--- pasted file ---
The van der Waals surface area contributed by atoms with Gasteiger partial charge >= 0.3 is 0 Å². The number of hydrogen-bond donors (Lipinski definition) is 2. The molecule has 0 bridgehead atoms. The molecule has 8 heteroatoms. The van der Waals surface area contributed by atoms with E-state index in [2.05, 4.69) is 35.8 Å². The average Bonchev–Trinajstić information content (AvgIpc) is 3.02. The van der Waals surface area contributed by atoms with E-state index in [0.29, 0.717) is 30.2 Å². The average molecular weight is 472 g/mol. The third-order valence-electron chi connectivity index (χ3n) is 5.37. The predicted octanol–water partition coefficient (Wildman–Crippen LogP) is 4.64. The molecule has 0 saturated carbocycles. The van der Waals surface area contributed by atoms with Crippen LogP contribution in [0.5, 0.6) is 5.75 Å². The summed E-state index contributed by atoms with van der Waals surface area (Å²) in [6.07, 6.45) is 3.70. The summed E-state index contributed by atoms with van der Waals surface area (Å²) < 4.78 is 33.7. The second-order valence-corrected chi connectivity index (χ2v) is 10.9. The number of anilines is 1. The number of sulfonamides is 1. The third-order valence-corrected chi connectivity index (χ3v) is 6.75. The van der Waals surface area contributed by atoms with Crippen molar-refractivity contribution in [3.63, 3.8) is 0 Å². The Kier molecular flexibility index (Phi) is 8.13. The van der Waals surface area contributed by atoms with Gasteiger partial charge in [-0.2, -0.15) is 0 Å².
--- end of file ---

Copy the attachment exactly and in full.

The van der Waals surface area contributed by atoms with Gasteiger partial charge >= 0.3 is 0 Å². The number of hydrogen-bond donors (Lipinski definition) is 2. The molecule has 0 bridgehead atoms. The molecule has 8 heteroatoms. The van der Waals surface area contributed by atoms with E-state index in [2.05, 4.69) is 35.8 Å². The average Bonchev–Trinajstić information content (AvgIpc) is 3.02. The van der Waals surface area contributed by atoms with E-state index in [0.29, 0.717) is 30.2 Å². The average molecular weight is 472 g/mol. The third-order valence-electron chi connectivity index (χ3n) is 5.37. The predicted octanol–water partition coefficient (Wildman–Crippen LogP) is 4.64. The molecule has 0 saturated carbocycles. The van der Waals surface area contributed by atoms with Crippen LogP contribution in [0.5, 0.6) is 5.75 Å². The summed E-state index contributed by atoms with van der Waals surface area (Å²) in [6.07, 6.45) is 3.70. The summed E-state index contributed by atoms with van der Waals surface area (Å²) < 4.78 is 33.7. The second-order valence-corrected chi connectivity index (χ2v) is 10.9. The number of anilines is 1. The number of sulfonamides is 1. The third-order valence-corrected chi connectivity index (χ3v) is 6.75. The van der Waals surface area contributed by atoms with Crippen molar-refractivity contribution in [3.63, 3.8) is 0 Å². The Kier molecular flexibility index (Phi) is 8.13. The van der Waals surface area contributed by atoms with Gasteiger partial charge in [-0.2, -0.15) is 0 Å².